It also found that losing their internet connection for a sustained period of time would make people think they had been transported back to the Dark Ages. This leads to the best quote of the article :

“I suspect for a lot of people, if you cut that cord, they wouldn’t know what to do with themselves,” said Bob Papper, a media professor at Hofstra University on Long Island, N.Y. “They’d be paralyzed without the internet. They might have to read.”

As well as being funny, it is also very startling.   It makes you realise how much the internet has penetrated our lives to the point that we’d be ‘paralyzed’ without it.    That losing the internet would force us to do something as basic as read a book.    That’s why I chose a man and a noose as the illustration for this post – because losing their internet connection and their computer would probably make a few die-hard net surfers choose the ultimate way out.    It’s sad but it’s probably true.

What about you? Being a geek, I’m sure the TV would be history if you had to choose but if the internet connection went down, how long is too long? How long before you started chewing the sofa or ripping the wallpaper in frustration?  How long before you considered picking up that book and starting to read?    How long before you declared Holy War on the internet provider?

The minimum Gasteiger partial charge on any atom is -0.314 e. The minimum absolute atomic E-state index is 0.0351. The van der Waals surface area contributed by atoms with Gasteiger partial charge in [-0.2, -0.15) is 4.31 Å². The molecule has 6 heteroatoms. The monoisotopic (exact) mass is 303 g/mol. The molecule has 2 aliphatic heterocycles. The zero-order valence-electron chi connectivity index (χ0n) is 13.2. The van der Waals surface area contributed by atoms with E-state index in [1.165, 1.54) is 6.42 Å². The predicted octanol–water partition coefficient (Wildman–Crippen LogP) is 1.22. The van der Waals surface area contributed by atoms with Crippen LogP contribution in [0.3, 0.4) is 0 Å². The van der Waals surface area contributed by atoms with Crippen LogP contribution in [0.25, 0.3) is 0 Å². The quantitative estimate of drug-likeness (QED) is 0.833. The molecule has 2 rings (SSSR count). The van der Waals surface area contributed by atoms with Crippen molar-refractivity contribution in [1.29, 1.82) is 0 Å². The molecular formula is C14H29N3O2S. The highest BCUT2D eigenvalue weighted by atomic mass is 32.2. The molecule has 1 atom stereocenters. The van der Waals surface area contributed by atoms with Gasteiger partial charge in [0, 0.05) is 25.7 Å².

Lenovo X300 versus MacBook Air Comparison

Yep folks, Lenovo has decided to try and compete against the MacBook Air with their new x300 ultra-light and ultra-thin laptop. Here is a quick comparison chart between the two ultra-portables:

Lenovo Thinkpad X300 Apple MacBook Air
Processor: Core 2 Duo
Weight: 2.9 to 3.1 pounds
Thickness: 0.92 in.
Screen: 13.3 LED
Resolution: 1440X900
Removable Battery
Connectivity: Ethernet, Wi-Fi
3 USB ports
DVD drive: YES
Price: $2700 to $3000 USD


Processor: Core 2 Duo
Weight: 3 pounds
Thickness: 0.76 inches
Screen: 13.3 LED
Resolution: 1280X800
Non-Removable Battery
Connectivity: Wi-Fi Only
1 USB ports
DVD drive: NO
Price: $1800 to $3100 USD


Ok, the X300 may be a little thicker, but it has a lot more features, including 3 USB ports, an Ethernet port, and a DVD drive. I think this makes the X300 a much better option for people on the move when compared to the MacBook Air, even if it’s running XP. Business users looking for portability won’t even have to look twice before purchasing this one.

Service Review: Professional Drive Recovery Service

Drive Recovery Service Review

Losing a hard drive full of data is certainly a stressful affair. Not only will you likely go through the five clinical stages of grief, but then you’ll have to figure out exactly how you will continue on after this traumatic event. Can you actually recover any data from the drive? How bad is it? What steps do you take?

Say you don’t have a backup plan in place, as is the case with most people. What do you do when your world suddenly comes crashing down upon you (and I do mean this in the most literal sense)?